Mexi Burger – 122nd 1st Ave N – Seattle, WA – Lower Queen Anne
Shortly after moving to Lower Queen Anne my understanding of how it related to the rest of Seattle began to deepen and out of that reflection my visual understanding of it also began to develop.
At first I was simply taken with the somewhat funky nature of the small retail buildings in the commercial area and if I had been pressed to describe why this was so I am pretty sure I would have quickly become mute. But my intuitive eye was on to something very interesting even though my visual eye was blind to what was plainly before me.
Being a photographer I soon found myself running around the neighborhood shooting away with what soon became painfully obvious to me: a complete lack of clarity and understanding about my subject. Some days I literary would delete several hours of shooting because the images were so inadequate.
Over the ensuing months I periodically would try shooting again and fail. However I did notice that over those months that my failures were becoming less grand. What was changing was my ability to articulate my relationship with the area through the filter of my memories of Seattle growing up.
At that time Seattle was a very different place than it is today; its nature then was far closer to the time when it looked towards the surrounding forests, salmon runs, and its only major high technology concern, The Boeing Company, for its justification and existence. It was a blue collar town with middle class sensibilities and an architecture to match.
Today, Seattle has become a rather cosmopolitan city with an international population. Along with Boeing, technology and trade with the Far East are now what drive the economy. The architecture has changed by growing upwards and more densely packed. This change has began to push into the neighborhoods with the older, standalone buildings, mostly built between the 1920s through the 1960s, being replaced with apartment buildings that can consume an entire city block.
It was this insight that finally gave me the clarity to see what had been plainly in front of me for months. Lower Queen Anne, on the very edge of downtown, was still very much alive as it was when Seattle had a Hooverville on nearly the same land where the Major League Baseball and Football stadiums stand today. What I saw was our history under threat and because of that I began to see it as something precious.
That changed everything.
Suddenly I was able to see the low, linear nature of these few city blocks, with its brilliant colors, the buildings endlessly repurposed over the decades, and populated with lawyers to dudes with tattoos and bolts through through noses. I sometimes imagine the bricks here as being the same stuff that existed at the beginning of time when the primordial soup gave rise to life.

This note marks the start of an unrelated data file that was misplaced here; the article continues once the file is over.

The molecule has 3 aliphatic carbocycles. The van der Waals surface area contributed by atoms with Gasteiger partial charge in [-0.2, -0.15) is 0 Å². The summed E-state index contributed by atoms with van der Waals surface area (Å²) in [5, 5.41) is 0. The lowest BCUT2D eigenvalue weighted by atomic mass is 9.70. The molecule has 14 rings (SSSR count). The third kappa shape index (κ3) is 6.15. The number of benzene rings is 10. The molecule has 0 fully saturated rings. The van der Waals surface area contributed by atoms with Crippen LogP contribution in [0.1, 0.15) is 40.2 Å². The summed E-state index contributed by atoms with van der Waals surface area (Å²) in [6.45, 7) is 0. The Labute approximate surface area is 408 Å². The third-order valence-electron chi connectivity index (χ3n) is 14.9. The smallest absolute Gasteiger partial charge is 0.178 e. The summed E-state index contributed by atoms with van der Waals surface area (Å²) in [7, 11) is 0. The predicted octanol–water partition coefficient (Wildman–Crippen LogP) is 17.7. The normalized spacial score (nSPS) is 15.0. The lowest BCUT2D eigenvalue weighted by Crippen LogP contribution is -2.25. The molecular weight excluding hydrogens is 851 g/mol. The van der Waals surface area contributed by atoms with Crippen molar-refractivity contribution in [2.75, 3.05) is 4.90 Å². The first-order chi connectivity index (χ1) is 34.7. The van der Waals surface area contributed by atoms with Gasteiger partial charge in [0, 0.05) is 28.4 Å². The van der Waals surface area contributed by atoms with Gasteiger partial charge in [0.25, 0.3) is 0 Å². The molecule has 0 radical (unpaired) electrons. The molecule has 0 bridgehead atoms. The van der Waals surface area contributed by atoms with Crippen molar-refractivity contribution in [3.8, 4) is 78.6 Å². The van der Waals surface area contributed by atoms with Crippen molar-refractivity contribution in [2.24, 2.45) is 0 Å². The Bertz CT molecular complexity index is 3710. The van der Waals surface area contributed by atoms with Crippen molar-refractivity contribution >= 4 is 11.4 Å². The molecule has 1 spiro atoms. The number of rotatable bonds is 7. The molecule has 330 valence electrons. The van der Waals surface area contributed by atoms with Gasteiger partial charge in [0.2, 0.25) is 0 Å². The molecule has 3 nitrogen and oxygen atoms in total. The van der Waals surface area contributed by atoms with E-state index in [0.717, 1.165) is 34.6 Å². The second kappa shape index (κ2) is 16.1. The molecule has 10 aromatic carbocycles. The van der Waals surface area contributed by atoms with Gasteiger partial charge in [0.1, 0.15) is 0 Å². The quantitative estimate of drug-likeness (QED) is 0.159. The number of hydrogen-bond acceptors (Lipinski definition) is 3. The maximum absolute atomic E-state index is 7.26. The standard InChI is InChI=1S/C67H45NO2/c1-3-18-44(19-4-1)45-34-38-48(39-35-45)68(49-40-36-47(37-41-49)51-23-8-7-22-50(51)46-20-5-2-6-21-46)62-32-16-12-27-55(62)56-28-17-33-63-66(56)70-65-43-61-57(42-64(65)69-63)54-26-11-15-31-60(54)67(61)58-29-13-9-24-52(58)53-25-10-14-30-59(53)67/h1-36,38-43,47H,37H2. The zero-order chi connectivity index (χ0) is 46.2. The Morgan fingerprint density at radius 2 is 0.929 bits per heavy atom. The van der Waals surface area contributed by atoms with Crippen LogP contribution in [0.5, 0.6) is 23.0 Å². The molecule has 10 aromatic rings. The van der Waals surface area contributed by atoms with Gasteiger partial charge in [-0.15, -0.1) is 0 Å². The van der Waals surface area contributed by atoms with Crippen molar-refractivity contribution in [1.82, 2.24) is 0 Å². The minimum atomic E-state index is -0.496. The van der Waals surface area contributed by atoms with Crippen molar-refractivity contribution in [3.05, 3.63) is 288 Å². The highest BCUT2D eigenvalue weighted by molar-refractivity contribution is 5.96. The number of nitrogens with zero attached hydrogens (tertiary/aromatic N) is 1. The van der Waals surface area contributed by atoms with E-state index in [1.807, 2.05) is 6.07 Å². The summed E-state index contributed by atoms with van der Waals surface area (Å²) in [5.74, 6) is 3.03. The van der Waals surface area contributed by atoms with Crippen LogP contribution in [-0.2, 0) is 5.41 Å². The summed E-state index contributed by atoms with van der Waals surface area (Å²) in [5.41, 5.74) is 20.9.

These buildings were no longer objects but my friends and with that I set out to shoot their portraits just like you would a person whose countenance that you wished preserved before it faded into time. I found myself in love with their faces and their souls.
There is a helpless beauty in finding the words that get close to places we happen to inhabit.
I can see this day I have lived a thousand times and have only seen on occasion, taken for granted, second thoughts never a consideration.
I can see my Grandmother baking bread, her fists pounding the dough and her love pounding me into an adult.
I can see my Grandfather asking me to read something for him the first time and how I knew then that he was not forever.
I can see the gentleness of my Father as he pulled a blanket around me as we bounced along a dirt road at twilight. I can see those same hands attack me with a violence that drove me away because he didn’t know a better way and neither did I.
I see my Mother trapped between these forces; today I see her growing old having lived through my Father passing. I can see how she found a new way to live.
I can see that tiny being, no longer than the length of my forearm, his head resting in my hand. I can see when I first made him cry and how I felt shame. I can see the most honest love as I rubbed his back when he couldn’t sleep.
I see my other Grandmother with her soft, soft, soft, skin and how she gave me a wrist watch so I would remember her. I can see my sadness when I lost it.
I can see my other Grandfather dying of cancer in the hospital, how he was afraid, and how I failed to find words to comfort him.
I can see my Aunt laying in bed as talked about her hard life, the good death she was having, and how she found the words to comfort me.
I can see when I finally needed glasses and I knew I was also not forever.
I can see my moments.
I can see.
Copyright 2012 By Katherine Johnson – All Rights Reserved.